How might the Swiss Agent add fuel to this conflict? Steere, a Massachusetts General Hospital researcher and among the world’s leading Lyme experts, said some patients who believe they have Lyme, but who test negative for the infection, might be suffering from an illness caused by one of several other microbes. Rickettsia helvetica could be among them, he said.

Ticks often carry more than one pathogen, so patients can also have co-infections along with Lyme, which frequently begin with similar symptoms, such as fever, neck stiffness, and headaches.

“You can’t tell them apart clinically” in the first several weeks, Steere said. Co-infections can cause “more severe early disease … a phenomenon of the summer, when the tick bites.” Longer term, the confusion would not last because of Lyme’s distinct symptoms, even if the infection were untreated, he added.

Other experts noted that Lyme and Rickettsia helvetica have co-infected patients in Europe. Antibiotics normally cure Rickettsia helvetica infections, but diagnosis can prove difficult because the microbe does not cause a rash. If untreated or inadequately treated, the two infections share overlapping, serious, and sometimes persistent symptoms, according to clinical researchers. These include debilitating fatigue, severe headaches, muscle weakness, meningitis, facial paralysis, and sarcoidosis — a chronic inflammatory disease that can cause lung and skin problems. Numerous studies have linked Rickettsia helvetica to such ailments, although it is not regarded as a major public health peril in Europe.

Andrew Main, who conducted Lyme research at Yale University in collaboration with Steere and Burgdorfer, had Lyme early on, before its cause was discovered, and was among patients who showed evidence of co-infection with the Swiss Agent — a result that was included in Burgdorfer’s papers but that Main knew nothing about until informed by STAT. The positive tests for the Swiss Agent among Lyme patients back then, he said, strongly support the idea that it might be a current threat.

Robert Lane, a University of California, Berkeley, medical entomologist and Lyme expert who worked closely with Burgdorfer, is respected by both sides in the Lyme wars. He said Rickettsia helvetica could be a significant hidden factor that worsens Lyme infections and makes them harder to cure.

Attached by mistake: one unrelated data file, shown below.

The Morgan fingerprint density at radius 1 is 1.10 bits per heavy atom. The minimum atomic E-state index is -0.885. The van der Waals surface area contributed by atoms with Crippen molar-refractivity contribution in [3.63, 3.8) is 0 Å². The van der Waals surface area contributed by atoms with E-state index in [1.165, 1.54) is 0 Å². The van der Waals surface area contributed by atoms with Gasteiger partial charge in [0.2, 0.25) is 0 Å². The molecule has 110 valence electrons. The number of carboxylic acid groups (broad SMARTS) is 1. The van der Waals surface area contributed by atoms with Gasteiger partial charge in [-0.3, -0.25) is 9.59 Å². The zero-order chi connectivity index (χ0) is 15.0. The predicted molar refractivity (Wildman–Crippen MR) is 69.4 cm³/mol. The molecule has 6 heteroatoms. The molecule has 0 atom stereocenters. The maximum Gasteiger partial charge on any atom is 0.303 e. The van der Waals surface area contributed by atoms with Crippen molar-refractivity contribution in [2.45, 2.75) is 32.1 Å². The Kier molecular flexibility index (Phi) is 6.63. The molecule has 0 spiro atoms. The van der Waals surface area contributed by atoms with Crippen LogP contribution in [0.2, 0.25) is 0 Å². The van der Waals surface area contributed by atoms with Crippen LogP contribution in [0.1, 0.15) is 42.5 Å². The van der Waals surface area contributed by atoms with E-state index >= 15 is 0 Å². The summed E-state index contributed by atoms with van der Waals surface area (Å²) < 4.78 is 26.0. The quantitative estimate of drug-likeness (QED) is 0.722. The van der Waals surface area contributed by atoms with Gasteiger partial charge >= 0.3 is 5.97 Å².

“You would want to look at it both ways. Could that organism, if present in some of the Lyme-disease endemic areas, infect people and cause clinical illness on its own, or react in concert with (the microbe that causes Lyme) or some of the other agents,” Lane said. “If you are looking for one or a few agents in a tick, you may be overlooking others that contribute to the disease burden.”

 

Swiss Agent - ticks
Ticks from Burgdorfer’s archives Ron Lindorf/Burgdorfer Archives

 

Finding the Swiss Agent

The man who found Lyme’s cause devoted his career to studying creatures sometimes described as tiny living cesspools, for the infectious stew of microbes ticks carry and transmit while sucking blood from animals or people.

While training for his PhD in his native Basel, Switzerland, Burgdorfer became a preeminent “tick surgeon,” as he called himself — dissecting thousands with eye scalpels and Swiss watchmaker forceps. In 1951 he became a research fellow at the federal Rocky Mountain Laboratories, a remote outpost in Montana’s breathtaking Bitterroot Valley that specializes in infectious agents.

Burgdorfer fell in love with the Bitterroot and with Gertrude Dale See — a secretary and technician at the lab. She won the multilingual scientist’s heart with her ability to speak French. They married and had two sons, and Burgdorfer became a US citizen and permanent lab employee.